I nodded in agreement as I was in the audience listening to Migel Estoque’s talk about the work that Philippine Disaster Resilience Foundation does and how getting connected; gathering essential, useful, and personal supplies; and making a plan could reduce disaster risk.
This was part of Rappler’s Agos Summit, held on July 7-8,2017, that highlighted best practices and innovations in Disaster Risk Reduction (DRR) and Climate Change Adaptation (CCA).
Preparing for “The Big One”
I remember being fascinated while experiencing my first earthquake in Baguio back in 1990. As a young boy, I was oblivious to how deadly the disaster was.
These tremors have been happening more often these days with the latest one hitting Leyte. Makes Metro Manila residents even more paranoid over the magnitude 7.2 earthquake expected to be generated by the West Valley Fault.
Will it really happen? We don’t know for sure but Ramon Santiago of Metro Manila Development Authority (MMDA) said that the best we could do is to prepare people and to raise awareness. “It’s not the earthquake that kills, it’s the weak and old structures,” he added mentioning special concern over buildings built before 1990.
To further promote a culture of preparedness, a metro-wide earthquake drill (#MMShakeDrill) is scheduled on July 14-17, 2017. Regular drills build confidence helping residents to stay calm as panic causes more harm and even death in times of disaster.
Nature can save lives
Situated along the Pacific Ocean (an incubator of storms) and the Ring of Fire (where volcanic eruptions and earthquakes occur), the Philippines has been ranked as the 3rd highest disaster risk nation (2016 World Risk Report), the 13th most climate-vulnerable state (2016 Climate Change Vulnerability Index), and the 1st most exposed to tropical storms (Climate Reality Project). As a country, it seems like we got it all, disaster-wise.
The risk we face from disasters is even more exacerbated by our actions. There’s no proper waste management which causes garbage to clog drainage systems resulting to flooding. Due to deforestation, water flow during heavy rain is intensified which could lead to erosion or landslide. Intensive agriculture makes the country defenseless against the impacts of El Nino and La Nina, making us food insecure.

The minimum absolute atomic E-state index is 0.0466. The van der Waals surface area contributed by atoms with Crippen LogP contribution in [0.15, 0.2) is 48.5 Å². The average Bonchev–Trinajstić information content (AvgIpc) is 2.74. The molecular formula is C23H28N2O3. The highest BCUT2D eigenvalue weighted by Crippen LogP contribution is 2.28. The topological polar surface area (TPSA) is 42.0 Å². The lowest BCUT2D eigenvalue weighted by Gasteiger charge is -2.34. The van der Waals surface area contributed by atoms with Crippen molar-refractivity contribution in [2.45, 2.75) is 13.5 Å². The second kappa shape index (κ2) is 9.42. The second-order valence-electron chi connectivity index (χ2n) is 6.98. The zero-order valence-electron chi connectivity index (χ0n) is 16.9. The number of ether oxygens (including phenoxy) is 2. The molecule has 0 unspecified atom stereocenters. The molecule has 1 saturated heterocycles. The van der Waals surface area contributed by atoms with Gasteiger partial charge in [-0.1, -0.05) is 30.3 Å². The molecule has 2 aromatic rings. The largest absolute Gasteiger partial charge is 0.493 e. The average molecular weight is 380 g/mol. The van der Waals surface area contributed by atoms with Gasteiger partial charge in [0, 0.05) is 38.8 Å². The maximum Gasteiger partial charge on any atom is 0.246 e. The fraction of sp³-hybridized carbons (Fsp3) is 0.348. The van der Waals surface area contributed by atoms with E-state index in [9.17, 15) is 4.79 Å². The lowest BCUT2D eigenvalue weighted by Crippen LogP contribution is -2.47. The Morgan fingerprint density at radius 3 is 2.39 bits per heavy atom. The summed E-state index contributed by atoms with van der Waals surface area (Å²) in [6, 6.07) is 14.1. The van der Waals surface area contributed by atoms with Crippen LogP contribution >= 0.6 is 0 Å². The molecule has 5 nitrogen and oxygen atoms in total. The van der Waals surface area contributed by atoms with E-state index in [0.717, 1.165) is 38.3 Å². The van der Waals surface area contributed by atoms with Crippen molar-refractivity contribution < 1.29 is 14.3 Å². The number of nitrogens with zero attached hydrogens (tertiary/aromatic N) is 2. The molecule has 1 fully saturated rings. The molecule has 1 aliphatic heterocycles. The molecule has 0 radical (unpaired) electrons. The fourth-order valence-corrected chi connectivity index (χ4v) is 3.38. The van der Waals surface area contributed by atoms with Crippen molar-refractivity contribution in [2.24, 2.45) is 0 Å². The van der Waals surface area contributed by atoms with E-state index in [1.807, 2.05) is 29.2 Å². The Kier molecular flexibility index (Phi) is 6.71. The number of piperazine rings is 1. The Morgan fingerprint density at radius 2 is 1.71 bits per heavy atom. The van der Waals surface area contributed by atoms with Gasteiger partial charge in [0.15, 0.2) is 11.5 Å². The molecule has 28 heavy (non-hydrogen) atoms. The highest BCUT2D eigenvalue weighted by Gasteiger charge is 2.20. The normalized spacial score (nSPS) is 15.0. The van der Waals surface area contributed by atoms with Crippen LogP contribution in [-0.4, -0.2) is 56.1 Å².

Senator Loren Legarda in her keynote speech during the Agos Summit mentioned how logging caused the mudslide at Saint Bernard, Leyte in 2006. We remember residents saying that logging also worsened the damages of Typhoon Sendong in Cagayan de Oro. In contrast, a town was saved by mangroves from the wrath of Typhoon Yolanda.
Everything is interconnected. But we have lost our connection to nature. We have to be reminded that our best defense against climate change impacts, quite simply, is caring for our environment.
DRR education for children
Children are especially vulnerable to disasters. But children don’t have to be helpless if we provide them with the right Disaster Risk Reduction (DRR) knowledge, skills, and attitude.
The Republic Act No. 10121 or the “Philippine Disaster Risk Reduction and Management Act of 2010” mandates the Department of Education to integrate DRR education in the school curriculum. Every year, the department observes the month of July as the National Disaster Consciousness Month, which is now known as National Disaster Resilience Month.
Related activities, however, are typically limited to disaster response drills and exercises. While these efforts are a good start, they seem to limit students’ skills and knowledge needed in the overall approach of DRR. Moreover, efforts that primarily concentrate on disaster response tend to leave a gap between understanding the interrelation between environmental degradation, climate change, and disasters.
But there are efforts that try to further provide DRR education to different sectors of the society, especially children. One such program is HANDs! (Hope and Dreams) Project, a research trip organized by the Japan Foundation Asia Center, focusing on disaster and environmental education + creativity.
As a HANDs Fellow, I was able to learn about disaster resilience stories from Navotas, Metro Manila; Bali, Indonesia; Phuket, Thailand; and Kobe, Japan (Apply now to be a HANDs Fellows this year). As an offshoot of the program, we’ll be implementing our action plan focusing on training teachers on creative methodologies for DRR education.
Zero casualty during disaster may be difficult to achieve but it has been proven time and again that with adequate information and preparation, it can be achieved. And the best time to be informed and to prepare is now.